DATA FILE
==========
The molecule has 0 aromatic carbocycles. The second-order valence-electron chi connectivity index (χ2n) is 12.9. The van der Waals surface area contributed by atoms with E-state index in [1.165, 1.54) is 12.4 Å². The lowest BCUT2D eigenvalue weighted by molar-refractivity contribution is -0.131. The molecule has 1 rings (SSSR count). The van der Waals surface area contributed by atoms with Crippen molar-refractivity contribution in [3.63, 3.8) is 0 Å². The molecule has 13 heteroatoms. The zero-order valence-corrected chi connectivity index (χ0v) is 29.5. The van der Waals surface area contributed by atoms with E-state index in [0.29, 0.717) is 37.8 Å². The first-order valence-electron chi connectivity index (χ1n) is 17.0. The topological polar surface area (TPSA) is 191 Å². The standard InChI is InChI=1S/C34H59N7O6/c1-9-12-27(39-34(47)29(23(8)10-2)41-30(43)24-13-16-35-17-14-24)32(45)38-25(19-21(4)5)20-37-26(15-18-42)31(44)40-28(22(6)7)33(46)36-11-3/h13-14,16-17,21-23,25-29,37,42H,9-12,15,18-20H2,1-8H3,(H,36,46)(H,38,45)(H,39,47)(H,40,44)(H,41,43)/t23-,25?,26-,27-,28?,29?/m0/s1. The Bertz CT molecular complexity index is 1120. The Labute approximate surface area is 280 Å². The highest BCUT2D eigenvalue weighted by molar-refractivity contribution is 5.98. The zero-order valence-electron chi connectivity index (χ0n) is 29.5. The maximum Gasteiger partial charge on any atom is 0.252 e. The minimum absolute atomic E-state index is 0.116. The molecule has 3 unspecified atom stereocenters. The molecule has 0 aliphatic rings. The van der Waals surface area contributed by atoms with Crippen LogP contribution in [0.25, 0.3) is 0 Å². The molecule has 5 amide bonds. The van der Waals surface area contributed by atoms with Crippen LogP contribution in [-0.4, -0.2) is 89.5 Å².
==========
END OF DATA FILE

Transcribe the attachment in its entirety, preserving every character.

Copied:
The molecule has 0 aromatic carbocycles. The second-order valence-electron chi connectivity index (χ2n) is 12.9. The van der Waals surface area contributed by atoms with E-state index in [1.165, 1.54) is 12.4 Å². The lowest BCUT2D eigenvalue weighted by molar-refractivity contribution is -0.131. The molecule has 1 rings (SSSR count). The van der Waals surface area contributed by atoms with Crippen molar-refractivity contribution in [3.63, 3.8) is 0 Å². The molecule has 13 heteroatoms. The zero-order valence-corrected chi connectivity index (χ0v) is 29.5. The van der Waals surface area contributed by atoms with E-state index in [0.29, 0.717) is 37.8 Å². The first-order valence-electron chi connectivity index (χ1n) is 17.0. The topological polar surface area (TPSA) is 191 Å². The standard InChI is InChI=1S/C34H59N7O6/c1-9-12-27(39-34(47)29(23(8)10-2)41-30(43)24-13-16-35-17-14-24)32(45)38-25(19-21(4)5)20-37-26(15-18-42)31(44)40-28(22(6)7)33(46)36-11-3/h13-14,16-17,21-23,25-29,37,42H,9-12,15,18-20H2,1-8H3,(H,36,46)(H,38,45)(H,39,47)(H,40,44)(H,41,43)/t23-,25?,26-,27-,28?,29?/m0/s1. The Bertz CT molecular complexity index is 1120. The Labute approximate surface area is 280 Å². The highest BCUT2D eigenvalue weighted by molar-refractivity contribution is 5.98. The zero-order valence-electron chi connectivity index (χ0n) is 29.5. The maximum Gasteiger partial charge on any atom is 0.252 e. The minimum absolute atomic E-state index is 0.116. The molecule has 3 unspecified atom stereocenters. The molecule has 0 aliphatic rings. The van der Waals surface area contributed by atoms with Crippen LogP contribution in [0.25, 0.3) is 0 Å². The molecule has 5 amide bonds. The van der Waals surface area contributed by atoms with Crippen LogP contribution in [-0.4, -0.2) is 89.5 Å².